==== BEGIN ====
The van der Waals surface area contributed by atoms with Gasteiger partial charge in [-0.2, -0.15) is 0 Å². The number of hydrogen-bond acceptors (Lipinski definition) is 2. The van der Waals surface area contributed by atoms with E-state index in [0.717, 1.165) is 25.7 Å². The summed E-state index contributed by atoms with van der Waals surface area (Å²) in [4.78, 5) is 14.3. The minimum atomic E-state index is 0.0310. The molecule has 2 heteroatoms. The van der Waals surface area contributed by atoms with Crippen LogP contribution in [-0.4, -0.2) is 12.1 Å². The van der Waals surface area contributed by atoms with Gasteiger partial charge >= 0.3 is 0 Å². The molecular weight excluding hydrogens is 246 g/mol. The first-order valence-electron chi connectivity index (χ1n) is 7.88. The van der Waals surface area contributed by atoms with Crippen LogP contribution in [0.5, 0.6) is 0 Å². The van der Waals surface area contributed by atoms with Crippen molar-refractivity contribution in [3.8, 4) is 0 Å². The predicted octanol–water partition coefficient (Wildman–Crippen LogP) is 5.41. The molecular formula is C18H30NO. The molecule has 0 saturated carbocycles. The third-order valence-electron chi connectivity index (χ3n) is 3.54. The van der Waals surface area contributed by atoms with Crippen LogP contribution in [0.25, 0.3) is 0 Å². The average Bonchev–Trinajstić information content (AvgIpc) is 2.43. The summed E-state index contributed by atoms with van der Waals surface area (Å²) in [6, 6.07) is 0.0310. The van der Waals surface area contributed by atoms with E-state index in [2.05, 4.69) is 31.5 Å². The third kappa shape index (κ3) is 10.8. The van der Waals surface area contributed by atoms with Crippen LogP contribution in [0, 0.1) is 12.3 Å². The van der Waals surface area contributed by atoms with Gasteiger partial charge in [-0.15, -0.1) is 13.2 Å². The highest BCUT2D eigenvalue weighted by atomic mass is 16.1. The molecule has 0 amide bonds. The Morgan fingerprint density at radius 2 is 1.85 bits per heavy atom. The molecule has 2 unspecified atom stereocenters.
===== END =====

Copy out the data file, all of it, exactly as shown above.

The van der Waals surface area contributed by atoms with Gasteiger partial charge in [-0.2, -0.15) is 0 Å². The number of hydrogen-bond acceptors (Lipinski definition) is 2. The van der Waals surface area contributed by atoms with E-state index in [0.717, 1.165) is 25.7 Å². The summed E-state index contributed by atoms with van der Waals surface area (Å²) in [4.78, 5) is 14.3. The minimum atomic E-state index is 0.0310. The molecule has 2 heteroatoms. The van der Waals surface area contributed by atoms with Crippen LogP contribution in [-0.4, -0.2) is 12.1 Å². The van der Waals surface area contributed by atoms with Gasteiger partial charge >= 0.3 is 0 Å². The molecular weight excluding hydrogens is 246 g/mol. The first-order valence-electron chi connectivity index (χ1n) is 7.88. The van der Waals surface area contributed by atoms with Crippen LogP contribution in [0.5, 0.6) is 0 Å². The van der Waals surface area contributed by atoms with Crippen molar-refractivity contribution in [3.8, 4) is 0 Å². The predicted octanol–water partition coefficient (Wildman–Crippen LogP) is 5.41. The molecular formula is C18H30NO. The molecule has 0 saturated carbocycles. The third-order valence-electron chi connectivity index (χ3n) is 3.54. The van der Waals surface area contributed by atoms with Crippen LogP contribution in [0.25, 0.3) is 0 Å². The average Bonchev–Trinajstić information content (AvgIpc) is 2.43. The summed E-state index contributed by atoms with van der Waals surface area (Å²) in [6, 6.07) is 0.0310. The van der Waals surface area contributed by atoms with E-state index in [2.05, 4.69) is 31.5 Å². The third kappa shape index (κ3) is 10.8. The van der Waals surface area contributed by atoms with Crippen LogP contribution in [0, 0.1) is 12.3 Å². The van der Waals surface area contributed by atoms with Gasteiger partial charge in [-0.15, -0.1) is 13.2 Å². The highest BCUT2D eigenvalue weighted by atomic mass is 16.1. The molecule has 0 amide bonds. The Morgan fingerprint density at radius 2 is 1.85 bits per heavy atom. The molecule has 2 unspecified atom stereocenters.